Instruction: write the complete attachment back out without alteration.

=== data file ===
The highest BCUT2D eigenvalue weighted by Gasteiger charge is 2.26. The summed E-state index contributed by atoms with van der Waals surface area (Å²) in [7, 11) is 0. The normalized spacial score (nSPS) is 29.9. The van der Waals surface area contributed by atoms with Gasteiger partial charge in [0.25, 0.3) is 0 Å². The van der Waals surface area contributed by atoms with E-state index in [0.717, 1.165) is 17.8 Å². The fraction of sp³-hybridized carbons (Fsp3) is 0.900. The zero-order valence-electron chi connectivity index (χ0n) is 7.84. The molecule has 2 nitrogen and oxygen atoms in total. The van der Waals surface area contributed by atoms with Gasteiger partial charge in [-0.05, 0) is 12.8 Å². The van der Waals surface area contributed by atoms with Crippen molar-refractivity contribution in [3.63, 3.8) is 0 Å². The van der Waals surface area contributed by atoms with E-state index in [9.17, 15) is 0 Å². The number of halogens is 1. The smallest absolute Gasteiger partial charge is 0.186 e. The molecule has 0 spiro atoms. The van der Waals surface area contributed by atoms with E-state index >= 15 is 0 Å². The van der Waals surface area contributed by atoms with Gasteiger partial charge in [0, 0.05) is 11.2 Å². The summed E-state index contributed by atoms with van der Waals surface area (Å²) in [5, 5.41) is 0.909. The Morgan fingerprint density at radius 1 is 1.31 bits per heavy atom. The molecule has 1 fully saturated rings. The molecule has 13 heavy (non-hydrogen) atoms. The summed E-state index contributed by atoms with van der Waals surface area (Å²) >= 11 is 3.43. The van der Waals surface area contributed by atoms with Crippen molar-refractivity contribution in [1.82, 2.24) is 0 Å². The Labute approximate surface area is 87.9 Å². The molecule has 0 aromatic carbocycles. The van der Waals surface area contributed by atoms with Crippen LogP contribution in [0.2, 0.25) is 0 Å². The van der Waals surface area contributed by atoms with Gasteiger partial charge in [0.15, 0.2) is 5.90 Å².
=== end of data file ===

The highest BCUT2D eigenvalue weighted by Gasteiger charge is 2.26. The summed E-state index contributed by atoms with van der Waals surface area (Å²) in [7, 11) is 0. The normalized spacial score (nSPS) is 29.9. The van der Waals surface area contributed by atoms with Gasteiger partial charge in [0.25, 0.3) is 0 Å². The van der Waals surface area contributed by atoms with E-state index in [0.717, 1.165) is 17.8 Å². The fraction of sp³-hybridized carbons (Fsp3) is 0.900. The zero-order valence-electron chi connectivity index (χ0n) is 7.84. The molecule has 2 nitrogen and oxygen atoms in total. The van der Waals surface area contributed by atoms with Gasteiger partial charge in [-0.05, 0) is 12.8 Å². The van der Waals surface area contributed by atoms with Crippen molar-refractivity contribution in [3.63, 3.8) is 0 Å². The van der Waals surface area contributed by atoms with E-state index in [9.17, 15) is 0 Å². The number of halogens is 1. The smallest absolute Gasteiger partial charge is 0.186 e. The molecule has 0 spiro atoms. The van der Waals surface area contributed by atoms with E-state index >= 15 is 0 Å². The van der Waals surface area contributed by atoms with Gasteiger partial charge in [0, 0.05) is 11.2 Å². The summed E-state index contributed by atoms with van der Waals surface area (Å²) in [5, 5.41) is 0.909. The Morgan fingerprint density at radius 1 is 1.31 bits per heavy atom. The molecule has 1 fully saturated rings. The molecule has 13 heavy (non-hydrogen) atoms. The summed E-state index contributed by atoms with van der Waals surface area (Å²) >= 11 is 3.43. The van der Waals surface area contributed by atoms with Crippen molar-refractivity contribution in [1.82, 2.24) is 0 Å². The Labute approximate surface area is 87.9 Å². The molecule has 0 aromatic carbocycles. The van der Waals surface area contributed by atoms with Crippen LogP contribution in [0.2, 0.25) is 0 Å². The van der Waals surface area contributed by atoms with Gasteiger partial charge in [0.15, 0.2) is 5.90 Å².